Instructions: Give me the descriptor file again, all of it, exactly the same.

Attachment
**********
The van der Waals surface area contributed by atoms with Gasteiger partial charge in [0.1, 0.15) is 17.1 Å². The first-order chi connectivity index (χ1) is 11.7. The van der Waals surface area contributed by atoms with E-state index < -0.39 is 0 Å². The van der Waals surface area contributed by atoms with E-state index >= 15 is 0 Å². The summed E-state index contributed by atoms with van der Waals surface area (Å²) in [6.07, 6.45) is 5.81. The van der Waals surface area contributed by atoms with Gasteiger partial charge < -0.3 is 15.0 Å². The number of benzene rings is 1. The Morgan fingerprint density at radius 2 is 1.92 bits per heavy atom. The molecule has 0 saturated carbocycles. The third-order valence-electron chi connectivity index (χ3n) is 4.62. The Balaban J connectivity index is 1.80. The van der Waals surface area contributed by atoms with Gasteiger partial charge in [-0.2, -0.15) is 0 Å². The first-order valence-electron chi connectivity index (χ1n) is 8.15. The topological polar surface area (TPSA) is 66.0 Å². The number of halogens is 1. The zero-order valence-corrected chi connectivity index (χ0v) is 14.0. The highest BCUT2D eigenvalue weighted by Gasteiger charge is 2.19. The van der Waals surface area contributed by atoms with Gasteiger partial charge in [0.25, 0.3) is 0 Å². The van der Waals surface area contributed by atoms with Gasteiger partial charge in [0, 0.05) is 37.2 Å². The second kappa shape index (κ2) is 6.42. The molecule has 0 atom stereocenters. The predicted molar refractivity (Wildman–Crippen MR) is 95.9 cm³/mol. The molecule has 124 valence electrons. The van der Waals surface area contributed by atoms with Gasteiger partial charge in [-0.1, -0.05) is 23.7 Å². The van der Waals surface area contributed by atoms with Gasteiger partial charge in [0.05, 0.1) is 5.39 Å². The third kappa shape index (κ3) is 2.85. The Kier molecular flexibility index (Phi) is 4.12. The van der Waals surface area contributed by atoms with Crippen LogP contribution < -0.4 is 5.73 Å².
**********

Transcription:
The van der Waals surface area contributed by atoms with Gasteiger partial charge in [0.1, 0.15) is 17.1 Å². The first-order chi connectivity index (χ1) is 11.7. The van der Waals surface area contributed by atoms with E-state index < -0.39 is 0 Å². The van der Waals surface area contributed by atoms with E-state index >= 15 is 0 Å². The summed E-state index contributed by atoms with van der Waals surface area (Å²) in [6.07, 6.45) is 5.81. The van der Waals surface area contributed by atoms with Gasteiger partial charge < -0.3 is 15.0 Å². The number of benzene rings is 1. The Morgan fingerprint density at radius 2 is 1.92 bits per heavy atom. The molecule has 0 saturated carbocycles. The third-order valence-electron chi connectivity index (χ3n) is 4.62. The Balaban J connectivity index is 1.80. The van der Waals surface area contributed by atoms with Gasteiger partial charge in [-0.2, -0.15) is 0 Å². The first-order valence-electron chi connectivity index (χ1n) is 8.15. The topological polar surface area (TPSA) is 66.0 Å². The number of halogens is 1. The zero-order valence-corrected chi connectivity index (χ0v) is 14.0. The highest BCUT2D eigenvalue weighted by Gasteiger charge is 2.19. The van der Waals surface area contributed by atoms with Gasteiger partial charge in [0.25, 0.3) is 0 Å². The van der Waals surface area contributed by atoms with Gasteiger partial charge in [0, 0.05) is 37.2 Å². The second kappa shape index (κ2) is 6.42. The molecule has 0 atom stereocenters. The predicted molar refractivity (Wildman–Crippen MR) is 95.9 cm³/mol. The molecule has 124 valence electrons. The van der Waals surface area contributed by atoms with Gasteiger partial charge in [-0.1, -0.05) is 23.7 Å². The van der Waals surface area contributed by atoms with Gasteiger partial charge in [0.05, 0.1) is 5.39 Å². The third kappa shape index (κ3) is 2.85. The Kier molecular flexibility index (Phi) is 4.12. The van der Waals surface area contributed by atoms with Crippen LogP contribution < -0.4 is 5.73 Å².